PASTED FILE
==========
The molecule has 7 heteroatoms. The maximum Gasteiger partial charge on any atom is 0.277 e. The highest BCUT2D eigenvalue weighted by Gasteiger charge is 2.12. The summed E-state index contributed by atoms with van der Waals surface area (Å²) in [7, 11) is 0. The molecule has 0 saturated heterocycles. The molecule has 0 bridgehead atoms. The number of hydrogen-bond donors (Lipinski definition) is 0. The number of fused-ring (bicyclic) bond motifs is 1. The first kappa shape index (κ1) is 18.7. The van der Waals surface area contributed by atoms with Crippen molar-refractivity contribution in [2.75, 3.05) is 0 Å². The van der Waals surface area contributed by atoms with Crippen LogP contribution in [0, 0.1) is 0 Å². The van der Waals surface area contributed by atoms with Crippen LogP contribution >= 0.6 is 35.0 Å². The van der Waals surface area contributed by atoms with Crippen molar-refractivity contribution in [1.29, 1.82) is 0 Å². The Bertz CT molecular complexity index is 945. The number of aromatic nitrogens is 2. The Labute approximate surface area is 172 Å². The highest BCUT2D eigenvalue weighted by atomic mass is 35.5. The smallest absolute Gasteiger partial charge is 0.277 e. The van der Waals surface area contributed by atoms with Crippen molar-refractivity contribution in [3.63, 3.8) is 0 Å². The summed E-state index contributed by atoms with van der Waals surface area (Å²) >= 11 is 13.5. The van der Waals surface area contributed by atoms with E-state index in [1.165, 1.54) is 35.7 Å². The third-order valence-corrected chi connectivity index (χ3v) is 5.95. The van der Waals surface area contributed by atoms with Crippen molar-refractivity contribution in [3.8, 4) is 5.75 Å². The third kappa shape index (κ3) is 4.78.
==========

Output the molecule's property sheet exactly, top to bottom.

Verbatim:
The molecule has 7 heteroatoms. The maximum Gasteiger partial charge on any atom is 0.277 e. The highest BCUT2D eigenvalue weighted by Gasteiger charge is 2.12. The summed E-state index contributed by atoms with van der Waals surface area (Å²) in [7, 11) is 0. The molecule has 0 saturated heterocycles. The molecule has 0 bridgehead atoms. The number of hydrogen-bond donors (Lipinski definition) is 0. The number of fused-ring (bicyclic) bond motifs is 1. The first kappa shape index (κ1) is 18.7. The van der Waals surface area contributed by atoms with Crippen molar-refractivity contribution in [2.75, 3.05) is 0 Å². The van der Waals surface area contributed by atoms with Crippen LogP contribution in [0, 0.1) is 0 Å². The van der Waals surface area contributed by atoms with Crippen LogP contribution >= 0.6 is 35.0 Å². The van der Waals surface area contributed by atoms with Crippen molar-refractivity contribution in [1.29, 1.82) is 0 Å². The Bertz CT molecular complexity index is 945. The number of aromatic nitrogens is 2. The Labute approximate surface area is 172 Å². The highest BCUT2D eigenvalue weighted by atomic mass is 35.5. The smallest absolute Gasteiger partial charge is 0.277 e. The van der Waals surface area contributed by atoms with Crippen molar-refractivity contribution in [3.63, 3.8) is 0 Å². The summed E-state index contributed by atoms with van der Waals surface area (Å²) >= 11 is 13.5. The van der Waals surface area contributed by atoms with E-state index in [1.165, 1.54) is 35.7 Å². The third-order valence-corrected chi connectivity index (χ3v) is 5.95. The van der Waals surface area contributed by atoms with Crippen molar-refractivity contribution in [3.8, 4) is 5.75 Å². The third kappa shape index (κ3) is 4.78.